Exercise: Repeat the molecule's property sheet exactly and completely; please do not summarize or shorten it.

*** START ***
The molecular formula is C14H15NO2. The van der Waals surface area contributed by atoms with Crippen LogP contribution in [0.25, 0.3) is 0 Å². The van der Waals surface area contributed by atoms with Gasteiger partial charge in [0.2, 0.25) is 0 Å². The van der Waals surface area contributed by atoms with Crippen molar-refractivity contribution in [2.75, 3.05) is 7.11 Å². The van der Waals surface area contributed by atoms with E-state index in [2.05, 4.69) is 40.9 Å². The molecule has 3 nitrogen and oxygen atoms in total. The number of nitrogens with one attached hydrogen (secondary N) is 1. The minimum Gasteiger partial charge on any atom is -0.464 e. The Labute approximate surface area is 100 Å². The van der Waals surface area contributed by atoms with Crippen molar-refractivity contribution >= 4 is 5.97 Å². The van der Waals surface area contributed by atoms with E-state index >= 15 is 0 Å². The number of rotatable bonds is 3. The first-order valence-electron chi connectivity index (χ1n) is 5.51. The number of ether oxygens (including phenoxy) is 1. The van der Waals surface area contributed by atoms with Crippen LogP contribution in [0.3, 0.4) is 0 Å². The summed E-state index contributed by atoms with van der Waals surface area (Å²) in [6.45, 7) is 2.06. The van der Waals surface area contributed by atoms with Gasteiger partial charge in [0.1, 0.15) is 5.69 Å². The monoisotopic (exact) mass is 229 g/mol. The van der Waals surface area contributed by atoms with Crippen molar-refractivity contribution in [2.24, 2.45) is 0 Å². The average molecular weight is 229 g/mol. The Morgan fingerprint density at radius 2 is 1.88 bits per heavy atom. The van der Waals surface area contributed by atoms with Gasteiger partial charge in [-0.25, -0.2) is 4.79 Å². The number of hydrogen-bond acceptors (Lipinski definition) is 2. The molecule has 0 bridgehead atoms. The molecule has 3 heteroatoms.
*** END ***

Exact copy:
The molecular formula is C14H15NO2. The van der Waals surface area contributed by atoms with Crippen LogP contribution in [0.25, 0.3) is 0 Å². The van der Waals surface area contributed by atoms with Gasteiger partial charge in [0.2, 0.25) is 0 Å². The van der Waals surface area contributed by atoms with Crippen molar-refractivity contribution in [2.75, 3.05) is 7.11 Å². The van der Waals surface area contributed by atoms with E-state index in [2.05, 4.69) is 40.9 Å². The molecule has 3 nitrogen and oxygen atoms in total. The number of nitrogens with one attached hydrogen (secondary N) is 1. The minimum Gasteiger partial charge on any atom is -0.464 e. The Labute approximate surface area is 100 Å². The van der Waals surface area contributed by atoms with Crippen molar-refractivity contribution >= 4 is 5.97 Å². The van der Waals surface area contributed by atoms with E-state index >= 15 is 0 Å². The number of rotatable bonds is 3. The first-order valence-electron chi connectivity index (χ1n) is 5.51. The number of ether oxygens (including phenoxy) is 1. The van der Waals surface area contributed by atoms with Crippen LogP contribution in [0.3, 0.4) is 0 Å². The summed E-state index contributed by atoms with van der Waals surface area (Å²) in [6.45, 7) is 2.06. The van der Waals surface area contributed by atoms with Gasteiger partial charge in [0.1, 0.15) is 5.69 Å². The monoisotopic (exact) mass is 229 g/mol. The van der Waals surface area contributed by atoms with Crippen molar-refractivity contribution in [2.24, 2.45) is 0 Å². The average molecular weight is 229 g/mol. The Morgan fingerprint density at radius 2 is 1.88 bits per heavy atom. The van der Waals surface area contributed by atoms with Gasteiger partial charge in [-0.25, -0.2) is 4.79 Å². The number of hydrogen-bond acceptors (Lipinski definition) is 2. The molecule has 0 bridgehead atoms. The molecule has 3 heteroatoms.